ReadersMagnet recommends these five Christian works of literature on Economics
Sabbath Economics by Judith Wright Favor
Judith Wright Favor’s Sabbath Economics: A Spiritual Guide Linking Love with Money is a memoir, and an economic guidebook rolled into one. In her amazing book, Favor imparts creative ideas to help readers find new solutions to old challenges and adversities. Here, readers are invited to discover contemplative money management that shifts from head-centered control to soul-centered attentiveness.
For Judith Wright Favor, calling upon your Inner Guide is an art anyone can learn. Striving to know the power of meaning and purpose in life is essential if we want to pursue a life of success and fulfillment. Sabbath Economics features narratives exploring slowing, owing, owning, consuming, sharing, neighboring, and belonging. It is written in a conversational form and is easy to digest. It is a recommended read for Christian business people and all those who seek guidance in their Christian life.
Christian Economic Ethics by Daniel K. Finn
Published in 2013, Daniel K. Finn’s Christian Economic Ethics has become a popular guide for many Christian business people who want to understand more about the history of Christian views of economic life. The author is a renowned economics professor and former Society of Christian Ethics president. He’s part of the Association for Social Economics and the Catholic Theological Society of America too.
In his book, he shares his insight from pasts texts, the early Church, and periods that have shaped today’s economy. Finn relies on social science and theology to provide a comprehensive view of how Christians have viewed economic and social values. He takes his readers on a remarkable journey back in time.
Economics in Christian Perspective by Victor V. Claar
Economics in Christian Perspective: Theory, Policy, and Life Choices is the complete title of Victor V. Claar’s Christian economic book, co-authored with Robin Klay. Both experts offer a more profound take on mainstream economic theory and policy recommendations. They also include how Christian principles and values guide can influence a progressive and empowering economic system.
With case studies that present economic and biblical ways of thinking about important public policy issues and everyday actual economic experiences, Economics in Christian Perspective by Victor V. Claar is a groundbreaking work. Economics affects everything we do in this life, and literature on economics covers many issues, from politics, the balance of power, the poor, and even environmental issues. It is a must-read book not only for Christians.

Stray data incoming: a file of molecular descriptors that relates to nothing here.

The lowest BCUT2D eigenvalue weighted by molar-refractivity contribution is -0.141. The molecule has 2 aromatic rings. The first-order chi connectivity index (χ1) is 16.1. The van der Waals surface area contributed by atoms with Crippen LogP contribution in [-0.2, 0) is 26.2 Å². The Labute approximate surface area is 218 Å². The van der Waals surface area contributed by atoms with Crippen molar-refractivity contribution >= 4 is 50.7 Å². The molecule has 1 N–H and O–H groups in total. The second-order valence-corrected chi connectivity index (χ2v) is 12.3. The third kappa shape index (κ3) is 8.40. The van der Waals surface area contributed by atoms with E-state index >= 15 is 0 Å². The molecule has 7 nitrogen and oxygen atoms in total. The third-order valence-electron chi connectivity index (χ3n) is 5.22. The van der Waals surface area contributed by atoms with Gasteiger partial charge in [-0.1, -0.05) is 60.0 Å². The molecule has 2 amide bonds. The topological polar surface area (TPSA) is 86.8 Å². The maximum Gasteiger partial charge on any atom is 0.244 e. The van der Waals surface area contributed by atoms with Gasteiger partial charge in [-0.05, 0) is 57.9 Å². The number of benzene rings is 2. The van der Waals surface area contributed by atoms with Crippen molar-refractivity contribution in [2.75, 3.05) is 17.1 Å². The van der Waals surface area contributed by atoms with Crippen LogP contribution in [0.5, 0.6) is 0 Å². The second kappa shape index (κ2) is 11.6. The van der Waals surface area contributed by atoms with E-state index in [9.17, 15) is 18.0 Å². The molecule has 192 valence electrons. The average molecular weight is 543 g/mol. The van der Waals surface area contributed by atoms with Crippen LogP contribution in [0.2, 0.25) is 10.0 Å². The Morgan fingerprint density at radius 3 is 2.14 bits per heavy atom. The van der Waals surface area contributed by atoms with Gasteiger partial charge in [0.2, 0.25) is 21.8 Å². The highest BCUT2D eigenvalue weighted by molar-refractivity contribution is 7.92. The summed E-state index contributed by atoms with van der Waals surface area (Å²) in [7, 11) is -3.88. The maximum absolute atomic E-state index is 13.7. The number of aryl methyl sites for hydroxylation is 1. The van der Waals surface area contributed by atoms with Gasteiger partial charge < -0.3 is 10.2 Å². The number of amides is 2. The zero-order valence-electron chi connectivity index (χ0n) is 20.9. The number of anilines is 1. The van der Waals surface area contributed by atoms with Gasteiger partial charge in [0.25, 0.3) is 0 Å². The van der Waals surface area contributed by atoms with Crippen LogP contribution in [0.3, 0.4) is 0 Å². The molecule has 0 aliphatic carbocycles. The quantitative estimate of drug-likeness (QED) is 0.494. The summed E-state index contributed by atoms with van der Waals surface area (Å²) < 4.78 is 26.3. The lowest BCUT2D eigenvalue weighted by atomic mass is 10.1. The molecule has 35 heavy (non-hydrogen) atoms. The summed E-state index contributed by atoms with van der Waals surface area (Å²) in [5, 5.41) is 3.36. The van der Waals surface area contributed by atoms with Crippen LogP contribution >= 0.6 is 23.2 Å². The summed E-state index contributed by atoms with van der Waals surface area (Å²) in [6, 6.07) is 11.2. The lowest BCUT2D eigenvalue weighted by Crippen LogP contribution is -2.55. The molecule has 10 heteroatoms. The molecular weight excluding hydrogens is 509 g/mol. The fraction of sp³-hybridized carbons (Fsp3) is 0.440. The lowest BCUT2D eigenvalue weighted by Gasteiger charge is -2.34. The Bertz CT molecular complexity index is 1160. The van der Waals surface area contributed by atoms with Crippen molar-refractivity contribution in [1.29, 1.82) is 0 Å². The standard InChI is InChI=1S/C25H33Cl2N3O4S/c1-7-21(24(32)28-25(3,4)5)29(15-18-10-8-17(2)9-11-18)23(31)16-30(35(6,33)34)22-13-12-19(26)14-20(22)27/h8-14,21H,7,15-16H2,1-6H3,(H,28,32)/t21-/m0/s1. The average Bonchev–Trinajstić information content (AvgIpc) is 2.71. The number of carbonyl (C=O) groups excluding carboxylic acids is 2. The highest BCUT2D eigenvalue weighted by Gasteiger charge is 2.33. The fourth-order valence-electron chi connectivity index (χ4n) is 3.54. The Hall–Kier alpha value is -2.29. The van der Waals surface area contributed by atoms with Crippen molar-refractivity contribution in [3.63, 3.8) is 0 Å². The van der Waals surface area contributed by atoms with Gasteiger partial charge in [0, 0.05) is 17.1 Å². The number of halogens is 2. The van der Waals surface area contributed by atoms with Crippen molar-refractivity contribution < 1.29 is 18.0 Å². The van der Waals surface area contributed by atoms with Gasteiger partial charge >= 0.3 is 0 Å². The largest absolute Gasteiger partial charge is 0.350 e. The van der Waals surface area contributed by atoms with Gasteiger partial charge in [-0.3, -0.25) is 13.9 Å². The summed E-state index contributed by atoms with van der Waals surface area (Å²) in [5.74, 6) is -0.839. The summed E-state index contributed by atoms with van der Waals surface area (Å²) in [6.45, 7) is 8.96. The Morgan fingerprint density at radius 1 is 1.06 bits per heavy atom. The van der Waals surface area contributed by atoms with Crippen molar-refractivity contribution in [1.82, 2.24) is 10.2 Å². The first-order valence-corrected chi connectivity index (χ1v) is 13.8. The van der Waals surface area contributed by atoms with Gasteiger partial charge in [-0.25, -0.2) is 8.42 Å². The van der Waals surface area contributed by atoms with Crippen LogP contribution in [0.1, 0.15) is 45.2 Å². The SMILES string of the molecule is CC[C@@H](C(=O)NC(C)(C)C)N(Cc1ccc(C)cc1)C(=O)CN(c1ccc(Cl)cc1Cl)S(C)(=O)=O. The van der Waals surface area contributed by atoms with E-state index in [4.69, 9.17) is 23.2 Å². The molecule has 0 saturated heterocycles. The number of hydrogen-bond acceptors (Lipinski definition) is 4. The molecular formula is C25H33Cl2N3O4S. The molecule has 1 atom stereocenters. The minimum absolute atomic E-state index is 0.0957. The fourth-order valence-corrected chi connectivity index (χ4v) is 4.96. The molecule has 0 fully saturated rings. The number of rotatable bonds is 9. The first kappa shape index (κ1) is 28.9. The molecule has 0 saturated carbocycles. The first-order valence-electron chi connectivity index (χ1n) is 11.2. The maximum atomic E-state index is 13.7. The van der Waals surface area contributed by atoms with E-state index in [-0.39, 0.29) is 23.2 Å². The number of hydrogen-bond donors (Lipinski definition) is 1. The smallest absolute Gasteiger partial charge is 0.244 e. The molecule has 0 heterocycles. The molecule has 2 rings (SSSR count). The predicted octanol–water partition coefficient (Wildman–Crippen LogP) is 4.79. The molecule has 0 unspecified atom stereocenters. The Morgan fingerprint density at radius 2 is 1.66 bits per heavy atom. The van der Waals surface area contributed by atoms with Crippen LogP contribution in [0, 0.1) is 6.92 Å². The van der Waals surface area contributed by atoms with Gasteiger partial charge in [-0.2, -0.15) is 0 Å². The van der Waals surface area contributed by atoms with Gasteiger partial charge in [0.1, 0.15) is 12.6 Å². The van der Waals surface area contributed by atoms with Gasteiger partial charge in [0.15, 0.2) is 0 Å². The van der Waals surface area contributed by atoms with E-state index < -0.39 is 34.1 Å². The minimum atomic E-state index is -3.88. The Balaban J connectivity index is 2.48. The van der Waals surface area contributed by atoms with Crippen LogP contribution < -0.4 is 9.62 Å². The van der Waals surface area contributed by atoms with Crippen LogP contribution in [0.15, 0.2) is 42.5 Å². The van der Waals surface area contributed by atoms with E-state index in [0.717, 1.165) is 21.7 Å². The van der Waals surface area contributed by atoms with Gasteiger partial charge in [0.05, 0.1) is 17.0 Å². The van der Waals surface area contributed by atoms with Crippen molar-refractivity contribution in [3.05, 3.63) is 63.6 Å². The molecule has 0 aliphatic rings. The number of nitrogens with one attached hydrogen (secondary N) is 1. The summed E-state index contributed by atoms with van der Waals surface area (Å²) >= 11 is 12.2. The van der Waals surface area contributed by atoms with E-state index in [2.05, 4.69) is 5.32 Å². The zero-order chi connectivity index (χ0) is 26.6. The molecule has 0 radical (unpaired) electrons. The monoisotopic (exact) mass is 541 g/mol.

The Good of Affluence by John R. Schneider
Greed is one of the enemies of the Church. Today, the Capitalist model of economics represents greed. And yet Capitalism thrives, governing almost every aspect of society. So as Christians, how do we view modern Capitalism? The Good of Affluence by John R. Schneider reintroduces the discussion on Christian attitudes toward money, wealth, and possession.
More importantly, Schneider shares his insights on wealth with the realities of our modern economic world and challenges the presumption that material affluence is inherently wrong. He educates his readers on a more positive and objective understanding of economics using significant text from Bible Scriptures. The book encourages people to pursue wealth and a life of comfort while embracing moral values and dignified existence.
Christian Economics by Dale Anthony Pivarunas
Dale Anthony Pivarunas’ Christian Economics: The Integration of Capitalism, Socialism, and Laborism is a revolutionary economic book published three years ago. Pivarunas holds four degrees in mathematics, theology, business administration, and operations research, making him a qualified voice in Christian economics discussions. Pivarunas answers some of the most fundamental questions governing the teachings of the Church and our daily economic life.
He explains how Christian literature on economics ‘promotes justice, fairness, balance, cooperation, and mutual respect within a business, economics, and politics. This model is based on three principles. Good is to be done and promoted, and evil is to be avoided. Love your neighbor as yourself, and treat each human being with absolute dignity.’